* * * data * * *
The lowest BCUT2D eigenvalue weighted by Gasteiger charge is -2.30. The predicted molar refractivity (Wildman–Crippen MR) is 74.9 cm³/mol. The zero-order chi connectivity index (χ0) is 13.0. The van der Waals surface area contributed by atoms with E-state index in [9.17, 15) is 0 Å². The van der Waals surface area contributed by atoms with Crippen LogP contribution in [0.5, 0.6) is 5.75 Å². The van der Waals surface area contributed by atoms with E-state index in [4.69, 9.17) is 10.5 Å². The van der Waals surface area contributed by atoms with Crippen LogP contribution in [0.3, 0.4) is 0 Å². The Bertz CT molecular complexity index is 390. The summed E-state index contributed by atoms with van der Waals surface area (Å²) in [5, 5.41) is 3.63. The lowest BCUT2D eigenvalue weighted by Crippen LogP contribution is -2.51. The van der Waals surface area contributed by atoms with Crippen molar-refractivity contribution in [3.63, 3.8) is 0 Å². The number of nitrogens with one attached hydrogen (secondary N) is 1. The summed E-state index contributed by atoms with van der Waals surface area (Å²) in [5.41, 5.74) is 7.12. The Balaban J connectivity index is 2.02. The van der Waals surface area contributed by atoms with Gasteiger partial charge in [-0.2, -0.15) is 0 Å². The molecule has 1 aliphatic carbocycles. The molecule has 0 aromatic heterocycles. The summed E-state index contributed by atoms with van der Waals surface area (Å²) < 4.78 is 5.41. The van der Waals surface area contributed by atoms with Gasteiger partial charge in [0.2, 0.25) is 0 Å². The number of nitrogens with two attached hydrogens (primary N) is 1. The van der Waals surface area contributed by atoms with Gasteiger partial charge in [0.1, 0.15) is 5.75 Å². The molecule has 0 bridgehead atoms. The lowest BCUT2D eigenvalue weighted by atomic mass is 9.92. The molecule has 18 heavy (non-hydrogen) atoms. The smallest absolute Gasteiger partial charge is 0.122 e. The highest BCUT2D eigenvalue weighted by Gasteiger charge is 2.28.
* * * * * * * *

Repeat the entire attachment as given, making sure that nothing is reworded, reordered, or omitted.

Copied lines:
The lowest BCUT2D eigenvalue weighted by Gasteiger charge is -2.30. The predicted molar refractivity (Wildman–Crippen MR) is 74.9 cm³/mol. The zero-order chi connectivity index (χ0) is 13.0. The van der Waals surface area contributed by atoms with E-state index in [9.17, 15) is 0 Å². The van der Waals surface area contributed by atoms with Crippen LogP contribution in [0.5, 0.6) is 5.75 Å². The van der Waals surface area contributed by atoms with E-state index in [4.69, 9.17) is 10.5 Å². The van der Waals surface area contributed by atoms with Crippen LogP contribution in [0.3, 0.4) is 0 Å². The Bertz CT molecular complexity index is 390. The summed E-state index contributed by atoms with van der Waals surface area (Å²) in [5, 5.41) is 3.63. The lowest BCUT2D eigenvalue weighted by Crippen LogP contribution is -2.51. The van der Waals surface area contributed by atoms with Crippen molar-refractivity contribution in [3.63, 3.8) is 0 Å². The number of nitrogens with one attached hydrogen (secondary N) is 1. The summed E-state index contributed by atoms with van der Waals surface area (Å²) in [5.41, 5.74) is 7.12. The Balaban J connectivity index is 2.02. The van der Waals surface area contributed by atoms with Gasteiger partial charge in [-0.2, -0.15) is 0 Å². The molecule has 1 aliphatic carbocycles. The molecule has 0 aromatic heterocycles. The summed E-state index contributed by atoms with van der Waals surface area (Å²) < 4.78 is 5.41. The van der Waals surface area contributed by atoms with Gasteiger partial charge in [0.2, 0.25) is 0 Å². The number of nitrogens with two attached hydrogens (primary N) is 1. The van der Waals surface area contributed by atoms with Gasteiger partial charge in [0.1, 0.15) is 5.75 Å². The molecule has 0 bridgehead atoms. The lowest BCUT2D eigenvalue weighted by atomic mass is 9.92. The molecule has 18 heavy (non-hydrogen) atoms. The smallest absolute Gasteiger partial charge is 0.122 e. The highest BCUT2D eigenvalue weighted by Gasteiger charge is 2.28.